“I shall not hate” is a book by Izzeldin Abuelaish that talks about his experience with the Israeli-Palestine conflict. He is an infertility doctor that travels back and forth from Israel, where he works, to Gaza, where he lives. He talks about the immense difficulties of crossing the border and how many times he was not trapped on either side and not allowed to cross. He had 8 children with his wife Nadia. Sadly, she passed away from cancer and only a couple short months afterwards he lost his 3 daughters and niece in a bombing. The IDF invaded the Gaza strip for around 20 days. They bombed government building, places that they believed Hamas leaders and soldiers would be. The borders were shut so no one from either side could cross. His daughters and niece were heading to bed when a bomb hit their bedroom. 3 of his daughters and his niece were killed. Many of his family members were injured. After this he write the book “I Shall Not Hate” which is his idea of hope for the two sides.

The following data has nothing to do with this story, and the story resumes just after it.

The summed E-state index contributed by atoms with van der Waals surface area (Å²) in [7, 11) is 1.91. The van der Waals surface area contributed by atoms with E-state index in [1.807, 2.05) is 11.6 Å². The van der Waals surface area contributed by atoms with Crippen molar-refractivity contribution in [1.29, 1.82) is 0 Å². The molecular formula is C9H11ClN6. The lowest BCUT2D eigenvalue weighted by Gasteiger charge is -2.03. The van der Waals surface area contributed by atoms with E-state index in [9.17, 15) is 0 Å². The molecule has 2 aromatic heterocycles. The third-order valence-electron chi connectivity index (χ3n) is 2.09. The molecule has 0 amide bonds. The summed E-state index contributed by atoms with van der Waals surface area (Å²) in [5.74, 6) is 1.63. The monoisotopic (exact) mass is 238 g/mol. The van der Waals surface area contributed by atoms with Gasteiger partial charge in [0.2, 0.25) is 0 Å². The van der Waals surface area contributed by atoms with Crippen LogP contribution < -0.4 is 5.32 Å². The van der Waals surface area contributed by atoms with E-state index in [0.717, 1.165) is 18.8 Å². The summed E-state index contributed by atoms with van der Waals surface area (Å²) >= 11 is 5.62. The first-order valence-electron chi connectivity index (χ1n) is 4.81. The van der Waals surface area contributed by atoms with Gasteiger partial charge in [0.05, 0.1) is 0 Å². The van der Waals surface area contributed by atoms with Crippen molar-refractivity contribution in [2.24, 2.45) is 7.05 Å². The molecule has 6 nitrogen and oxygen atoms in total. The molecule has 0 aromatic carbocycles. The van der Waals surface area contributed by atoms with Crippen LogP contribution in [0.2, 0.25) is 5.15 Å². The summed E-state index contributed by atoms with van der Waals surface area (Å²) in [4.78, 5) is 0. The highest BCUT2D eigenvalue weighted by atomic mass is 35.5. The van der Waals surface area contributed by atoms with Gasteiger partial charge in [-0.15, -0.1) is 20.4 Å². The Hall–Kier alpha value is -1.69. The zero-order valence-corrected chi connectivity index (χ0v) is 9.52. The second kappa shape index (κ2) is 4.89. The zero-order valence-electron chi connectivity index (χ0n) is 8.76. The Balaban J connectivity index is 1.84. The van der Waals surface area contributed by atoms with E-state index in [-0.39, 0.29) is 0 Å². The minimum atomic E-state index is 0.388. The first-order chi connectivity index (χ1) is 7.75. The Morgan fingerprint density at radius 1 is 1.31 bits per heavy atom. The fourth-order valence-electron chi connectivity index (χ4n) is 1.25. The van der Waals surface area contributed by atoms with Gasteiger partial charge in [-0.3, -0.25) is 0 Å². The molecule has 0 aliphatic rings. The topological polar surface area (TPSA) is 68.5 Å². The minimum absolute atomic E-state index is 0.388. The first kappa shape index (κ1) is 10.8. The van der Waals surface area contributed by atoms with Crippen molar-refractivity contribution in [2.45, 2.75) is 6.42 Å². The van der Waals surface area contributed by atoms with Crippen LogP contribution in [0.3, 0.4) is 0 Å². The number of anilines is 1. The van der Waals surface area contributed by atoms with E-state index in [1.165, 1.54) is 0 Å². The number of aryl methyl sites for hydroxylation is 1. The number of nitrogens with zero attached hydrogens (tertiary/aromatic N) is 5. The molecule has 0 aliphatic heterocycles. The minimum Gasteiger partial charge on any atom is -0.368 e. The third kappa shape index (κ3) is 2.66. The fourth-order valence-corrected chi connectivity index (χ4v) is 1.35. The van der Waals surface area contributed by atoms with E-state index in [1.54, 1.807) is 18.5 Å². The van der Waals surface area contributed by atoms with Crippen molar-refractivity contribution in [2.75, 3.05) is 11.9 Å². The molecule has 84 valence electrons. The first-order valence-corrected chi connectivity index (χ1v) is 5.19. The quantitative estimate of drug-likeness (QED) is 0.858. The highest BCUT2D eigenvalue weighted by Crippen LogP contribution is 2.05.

His book surrounds the idea that with that Israel and Palestine can come to an agreement but they first have to stop hating one another. He believes only with acceptance and love can the two sides sit down and talk about a way to end the violence. In his book he states, “If I could know that my daughters were the last sacrifice on the road to peace between Palestinian and Israelis, then I would accept their loss”. The Global Leadership Program I am apart of had a mock UN trial. There were two students who represented different countries such as The United States, the UN, Lebanon, Hamas, Fatah, Egypt and Israel. We participated in this simulation for two days each lasting almost an hour long. By the second day, we still could not come to a conclusion. We were representing our perspective political entities and their views, so while we as a class could come to an agreement; our political entities that we represented could not.
Do you agree with Izzeldin Abuelaish? Do you think all we need to do as a society is to accept one another and that would lead to conversation between the two countries and in turn end the violence? Or is the Israeli and Palestinian conflict more than how they view each other and more about the politics and power? If so, what is your recommendation for a solution to the conflict? Will it ever end?